with a pure tone and white noise as the two stimulus alternatives, RSEs were found for responding to both onsets
             and offsets. The results support the notion that the occurrence of an RSE depends on the number of percepts,
             rather than the number of stimuli, and on the requirement to respond to stimulus onsets versus offsets. The
             parallel grains model (Miller & Ulrich, 2003) provides one possible account of this pattern of results.



   When participants are asked to respond as quickly as               model predicts an RT advantage for trials with redundant
possible to the onset of any stimulus in a simple reaction            stimuli, as compared with trials with only one stimulus.
time (RT) task, RT usually decreases with an increasing                  Subsequent research provided strong evidence for the
number of stimuli (e.g., Hershenson, 1962). This gain in              notion that the RSE is often too large to be explained by
RT with redundant stimuli has been termed the redundant               mere statistical facilitation. Therefore, it has been sug-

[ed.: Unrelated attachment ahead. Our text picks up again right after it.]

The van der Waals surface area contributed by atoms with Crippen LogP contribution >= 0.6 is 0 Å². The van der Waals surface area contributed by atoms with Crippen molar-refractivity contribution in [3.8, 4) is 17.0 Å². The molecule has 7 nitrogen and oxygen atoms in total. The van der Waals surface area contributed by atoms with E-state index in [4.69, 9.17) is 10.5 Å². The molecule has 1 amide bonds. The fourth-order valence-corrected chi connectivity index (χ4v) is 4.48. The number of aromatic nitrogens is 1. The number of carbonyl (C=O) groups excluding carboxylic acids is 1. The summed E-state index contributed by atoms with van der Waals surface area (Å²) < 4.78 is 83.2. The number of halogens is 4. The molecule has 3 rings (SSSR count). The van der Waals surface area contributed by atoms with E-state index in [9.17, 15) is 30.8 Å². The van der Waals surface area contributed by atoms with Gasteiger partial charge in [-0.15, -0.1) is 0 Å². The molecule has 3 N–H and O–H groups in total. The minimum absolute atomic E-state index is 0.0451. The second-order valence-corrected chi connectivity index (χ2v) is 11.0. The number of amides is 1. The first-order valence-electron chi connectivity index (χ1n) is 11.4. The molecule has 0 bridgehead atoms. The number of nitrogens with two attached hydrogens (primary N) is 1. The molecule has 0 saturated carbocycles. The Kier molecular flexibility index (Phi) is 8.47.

signals effect (RSE) and has been observed with redundant             gested that the activations emerging from the redundant
stimuli within the visual (e.g., Corballis, 2002; Fischer             stimuli are somehow combined and that this combined ac-
& Miller, 2008; Miller, 1982; Mordkoff & Yantis, 1991,                tivation triggers the response (Miller, 1982). Several quan-
1993; Schwarz, 1994) and the auditory (Schröter, Ulrich,              titative models have been developed to describe this combi-
& Miller, 2007) modalities, with redundant bimodal stim-              nation of information and the facilitation in RT that results
uli such as a tone and a light (e.g., Diederich & Colonius,           from such coactivation processes (e.g., Colonius & Arndt,
1987; Giray & Ulrich, 1993) or a light and an electrical              2001; Colonius & Diederich, 2004; Miller & Ulrich, 2003;
pulse (e.g., Forster, Cavina-Pratesi, Aglioti, & Berlucchi,           Schwarz, 1989, 1994; Townsend & Nozawa, 1997).
2002; Gondan, Lange, Rösler, & Röder, 2004), and with                    Interestingly, there is evidence that the occurrence of an
redundant trimodal stimuli such as a tone, a light, and a             RSE does not depend on the number of physical stimuli
tactile vibration stimulus (Diederich & Colonius, 2004).              and, thus, on the number of activated receptors but, rather,